The main difference between Coveralls and Overalls is that the Coveralls is a loose-fitting protective suit and Overalls is a trousers with attached bib and shoulder straps.
A boilersuit is a loose fitting garment covering the whole body except for the head, hands and feet. The 1989 edition of the Oxford English Dictionary lists the word boilersuit first on 28 October 1928 in the Sunday Express newspaper. The garment is also known as coveralls in North America, or as an overall (or “overalls”) elsewhere, especially in the UK; in North America “overall” is more usually understood as a bib-and-brace overall, which is a type of trousers with attached suspenders. A more tight-fitting garment that is otherwise similar to a boilersuit is usually called a jumpsuit. The “siren suit” favoured by Winston Churchill (but also worn by many others in the UK when air raids were a threat) during the Second World War was closely similar to a boilersuit.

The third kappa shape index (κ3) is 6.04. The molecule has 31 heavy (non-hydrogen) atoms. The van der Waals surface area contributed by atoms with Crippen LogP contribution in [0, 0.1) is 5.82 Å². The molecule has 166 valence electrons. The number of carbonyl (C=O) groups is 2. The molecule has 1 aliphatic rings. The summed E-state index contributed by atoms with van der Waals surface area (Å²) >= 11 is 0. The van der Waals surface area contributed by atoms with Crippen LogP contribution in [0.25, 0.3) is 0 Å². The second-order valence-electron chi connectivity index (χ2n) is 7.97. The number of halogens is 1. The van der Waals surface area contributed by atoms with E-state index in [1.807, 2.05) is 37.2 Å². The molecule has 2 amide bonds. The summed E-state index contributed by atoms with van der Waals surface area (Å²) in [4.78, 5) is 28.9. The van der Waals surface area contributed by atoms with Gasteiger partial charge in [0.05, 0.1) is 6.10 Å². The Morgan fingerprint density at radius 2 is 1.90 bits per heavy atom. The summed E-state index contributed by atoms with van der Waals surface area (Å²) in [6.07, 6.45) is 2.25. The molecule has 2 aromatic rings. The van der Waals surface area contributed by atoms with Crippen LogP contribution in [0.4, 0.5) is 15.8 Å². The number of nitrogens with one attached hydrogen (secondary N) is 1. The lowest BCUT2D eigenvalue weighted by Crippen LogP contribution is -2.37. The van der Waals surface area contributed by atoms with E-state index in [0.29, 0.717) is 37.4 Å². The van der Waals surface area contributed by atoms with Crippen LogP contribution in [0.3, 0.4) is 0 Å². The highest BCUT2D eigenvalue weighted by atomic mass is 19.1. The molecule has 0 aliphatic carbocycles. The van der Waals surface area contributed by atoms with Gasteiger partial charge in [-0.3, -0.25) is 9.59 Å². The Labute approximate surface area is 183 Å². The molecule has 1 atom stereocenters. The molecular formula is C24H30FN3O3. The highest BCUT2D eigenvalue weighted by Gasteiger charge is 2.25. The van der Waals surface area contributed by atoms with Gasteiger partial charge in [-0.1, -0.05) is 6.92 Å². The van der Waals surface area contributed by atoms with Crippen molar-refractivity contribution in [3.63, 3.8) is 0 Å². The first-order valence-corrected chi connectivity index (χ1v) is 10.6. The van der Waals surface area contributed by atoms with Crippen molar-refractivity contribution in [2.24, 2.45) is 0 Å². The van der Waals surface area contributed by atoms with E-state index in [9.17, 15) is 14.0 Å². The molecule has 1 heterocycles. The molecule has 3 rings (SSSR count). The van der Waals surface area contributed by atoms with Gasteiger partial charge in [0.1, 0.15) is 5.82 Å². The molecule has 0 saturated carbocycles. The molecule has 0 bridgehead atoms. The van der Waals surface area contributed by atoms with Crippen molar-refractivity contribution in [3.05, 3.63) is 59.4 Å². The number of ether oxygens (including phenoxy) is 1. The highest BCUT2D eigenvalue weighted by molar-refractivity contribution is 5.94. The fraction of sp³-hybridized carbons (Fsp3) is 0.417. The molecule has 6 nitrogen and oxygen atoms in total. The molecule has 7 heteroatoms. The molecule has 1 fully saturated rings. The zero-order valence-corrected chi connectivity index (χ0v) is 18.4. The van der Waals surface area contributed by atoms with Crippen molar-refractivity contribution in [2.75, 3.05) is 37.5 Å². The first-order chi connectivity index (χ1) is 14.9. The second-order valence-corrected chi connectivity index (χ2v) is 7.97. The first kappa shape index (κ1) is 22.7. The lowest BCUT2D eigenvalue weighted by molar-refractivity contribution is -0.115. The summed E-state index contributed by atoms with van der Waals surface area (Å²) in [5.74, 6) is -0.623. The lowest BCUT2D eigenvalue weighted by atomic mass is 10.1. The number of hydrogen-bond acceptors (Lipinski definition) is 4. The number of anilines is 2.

An overall, also called overalls, bib-and-brace overalls, or dungarees, is a type of garment which is usually used as protective clothing when working. The garment is sometimes referred to as a “pair of overalls” by analogy with “pair of trousers”.
Overalls were originally made of denim, but they can also be made of corduroy or chino cloth. Overalls were invented in the 1890s by Levi Strauss and Jacob Davis at Levi Strauss & Co., but they went through an evolution to reach their modern form. Initially only used for protective clothing in work settings, they have become a garment of high fashion as “potential cult items”.
plural of overall
Loose fitting garment worn over regular clothes to protect them.
Loose fitting pair of pants with supporting cross-straps and a panel of material in the chest (called a bib), often associated with farm work.